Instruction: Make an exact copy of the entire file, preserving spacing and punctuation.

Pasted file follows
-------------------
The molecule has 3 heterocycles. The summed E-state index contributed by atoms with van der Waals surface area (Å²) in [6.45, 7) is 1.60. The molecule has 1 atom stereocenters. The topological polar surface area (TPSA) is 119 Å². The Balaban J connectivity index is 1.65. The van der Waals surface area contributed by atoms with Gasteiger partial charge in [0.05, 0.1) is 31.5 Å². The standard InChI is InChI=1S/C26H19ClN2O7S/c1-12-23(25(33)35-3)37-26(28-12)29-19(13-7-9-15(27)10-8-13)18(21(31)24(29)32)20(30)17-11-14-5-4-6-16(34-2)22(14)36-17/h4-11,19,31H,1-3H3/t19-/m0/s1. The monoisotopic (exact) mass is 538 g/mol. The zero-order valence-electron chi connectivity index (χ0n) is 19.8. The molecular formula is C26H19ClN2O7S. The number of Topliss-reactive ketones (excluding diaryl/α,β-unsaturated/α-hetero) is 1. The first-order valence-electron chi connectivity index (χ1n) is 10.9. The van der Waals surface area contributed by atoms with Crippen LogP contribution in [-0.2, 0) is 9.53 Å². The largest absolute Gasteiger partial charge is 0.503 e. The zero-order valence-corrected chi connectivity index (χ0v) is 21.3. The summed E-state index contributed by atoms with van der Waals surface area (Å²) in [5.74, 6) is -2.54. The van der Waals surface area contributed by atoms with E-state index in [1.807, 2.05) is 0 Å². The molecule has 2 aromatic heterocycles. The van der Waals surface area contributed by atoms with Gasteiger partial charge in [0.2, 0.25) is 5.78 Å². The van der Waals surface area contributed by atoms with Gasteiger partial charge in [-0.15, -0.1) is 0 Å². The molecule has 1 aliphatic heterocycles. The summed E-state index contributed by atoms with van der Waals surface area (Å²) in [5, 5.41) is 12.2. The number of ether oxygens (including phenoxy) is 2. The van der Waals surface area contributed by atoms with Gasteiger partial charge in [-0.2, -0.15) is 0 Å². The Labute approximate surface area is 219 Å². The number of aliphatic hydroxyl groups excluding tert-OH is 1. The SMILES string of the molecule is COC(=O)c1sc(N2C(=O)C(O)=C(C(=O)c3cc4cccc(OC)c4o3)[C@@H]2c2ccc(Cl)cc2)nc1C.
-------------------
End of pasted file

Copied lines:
The molecule has 3 heterocycles. The summed E-state index contributed by atoms with van der Waals surface area (Å²) in [6.45, 7) is 1.60. The molecule has 1 atom stereocenters. The topological polar surface area (TPSA) is 119 Å². The Balaban J connectivity index is 1.65. The van der Waals surface area contributed by atoms with Gasteiger partial charge in [0.05, 0.1) is 31.5 Å². The standard InChI is InChI=1S/C26H19ClN2O7S/c1-12-23(25(33)35-3)37-26(28-12)29-19(13-7-9-15(27)10-8-13)18(21(31)24(29)32)20(30)17-11-14-5-4-6-16(34-2)22(14)36-17/h4-11,19,31H,1-3H3/t19-/m0/s1. The monoisotopic (exact) mass is 538 g/mol. The zero-order valence-electron chi connectivity index (χ0n) is 19.8. The molecular formula is C26H19ClN2O7S. The number of Topliss-reactive ketones (excluding diaryl/α,β-unsaturated/α-hetero) is 1. The first-order valence-electron chi connectivity index (χ1n) is 10.9. The van der Waals surface area contributed by atoms with Crippen LogP contribution in [-0.2, 0) is 9.53 Å². The largest absolute Gasteiger partial charge is 0.503 e. The zero-order valence-corrected chi connectivity index (χ0v) is 21.3. The summed E-state index contributed by atoms with van der Waals surface area (Å²) in [5.74, 6) is -2.54. The van der Waals surface area contributed by atoms with E-state index in [1.807, 2.05) is 0 Å². The molecule has 2 aromatic heterocycles. The van der Waals surface area contributed by atoms with Gasteiger partial charge in [0.2, 0.25) is 5.78 Å². The van der Waals surface area contributed by atoms with Gasteiger partial charge in [-0.15, -0.1) is 0 Å². The molecule has 1 aliphatic heterocycles. The summed E-state index contributed by atoms with van der Waals surface area (Å²) in [5, 5.41) is 12.2. The number of ether oxygens (including phenoxy) is 2. The van der Waals surface area contributed by atoms with Gasteiger partial charge in [-0.2, -0.15) is 0 Å². The Labute approximate surface area is 219 Å². The number of aliphatic hydroxyl groups excluding tert-OH is 1. The SMILES string of the molecule is COC(=O)c1sc(N2C(=O)C(O)=C(C(=O)c3cc4cccc(OC)c4o3)[C@@H]2c2ccc(Cl)cc2)nc1C.